I am satisfied that the trustee's investigation of these matters for the purposes of his report was unsatisfactory and, at best, perfunctory. The investigations he carried out did not warrant or justify the confident conclusions proffered to creditors in the trustee's report that one cent in the dollar was:
"greater than any return which would be gained in the bankruptcy situation." [*15] The report proffered an opinion, purportedly based on reasonable grounds after a proper investigation by a competent chartered accountant, when the fact was that the grounds relied upon were not, in my view, reasonable nor was the investigation properly or competently carried out.
The evidence does not permit any view to be formed as to whether the securities are likely to be avoided or set aside under the Act or otherwise. However, after these issues were raised in the course of the cross-examination of the trustee neither the debtor, nor her husband, sought to give evidence to establish that there was no proper basis for any concern or suspicion. In Re Dolman; Ex parte Elder Smith Goldsbrough Mort Ltd (1967) 10 FLR 384 Gibbs J said at 390:
There is of course no evidence whatever that a preference was made. However, the fact that a suggestion has been made that there was a preference, assuming of course that the suggestion is bona fide and not obviously frivolous or groundless, is in my opinion something to be considered in weighing the relative advantages and disadvantages of the two sorts of administration proposed. This of course is not to say that the Court may treat suggestion [*16] or suspicion as equivalent to proof. However, a petitioning creditor who comes to court seeking a sequestration order cannot in ordinary circumstances come prepared to prove that a preference has been made. If he suggests that a preference has been made, and it is not shown that the suggestion is unworthy of consideration, that is a relevant circumstance because the very fact that there is a question of this kind to be decided is one reason for preferring an administration under a sequestration order to an administration under a deed.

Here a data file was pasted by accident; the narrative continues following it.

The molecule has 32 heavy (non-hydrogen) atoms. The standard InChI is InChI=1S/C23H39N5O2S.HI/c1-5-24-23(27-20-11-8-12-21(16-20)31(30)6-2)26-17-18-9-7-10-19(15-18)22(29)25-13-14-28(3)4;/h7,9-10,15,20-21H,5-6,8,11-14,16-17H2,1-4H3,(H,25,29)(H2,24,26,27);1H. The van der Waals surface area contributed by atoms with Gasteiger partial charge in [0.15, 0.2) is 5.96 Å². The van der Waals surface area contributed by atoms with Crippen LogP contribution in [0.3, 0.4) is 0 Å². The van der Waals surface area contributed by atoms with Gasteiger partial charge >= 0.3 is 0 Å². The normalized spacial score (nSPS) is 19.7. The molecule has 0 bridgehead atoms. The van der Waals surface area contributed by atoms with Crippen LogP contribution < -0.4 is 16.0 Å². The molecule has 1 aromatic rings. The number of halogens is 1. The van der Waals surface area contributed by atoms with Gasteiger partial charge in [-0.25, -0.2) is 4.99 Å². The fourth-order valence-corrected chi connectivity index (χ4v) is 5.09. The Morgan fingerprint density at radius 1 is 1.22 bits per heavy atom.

and at 391:
In the present case, the trustee has admitted that it has been suggested that a preference was given. The debtors who are opposing the petition did not go into the witness box to show that the suggestion was ill-founded. There have been many cases in which the courts have considered the effect of the failure of a party to give evidence, and it is clear that one conclusion that may be drawn from his failure to testify is that his evidence would not have helped his case (Jones v Dunkel). Although there is no evidence on which I am able to hold that a preference was given, or even to attempt to determine the possible amount of the alleged [*17] preference, it seems to me that I am entitled to take into consideration the fact that the debtors who are appealing to the discretion of the court have not come forward in an attempt to rebut the suggestion made against them.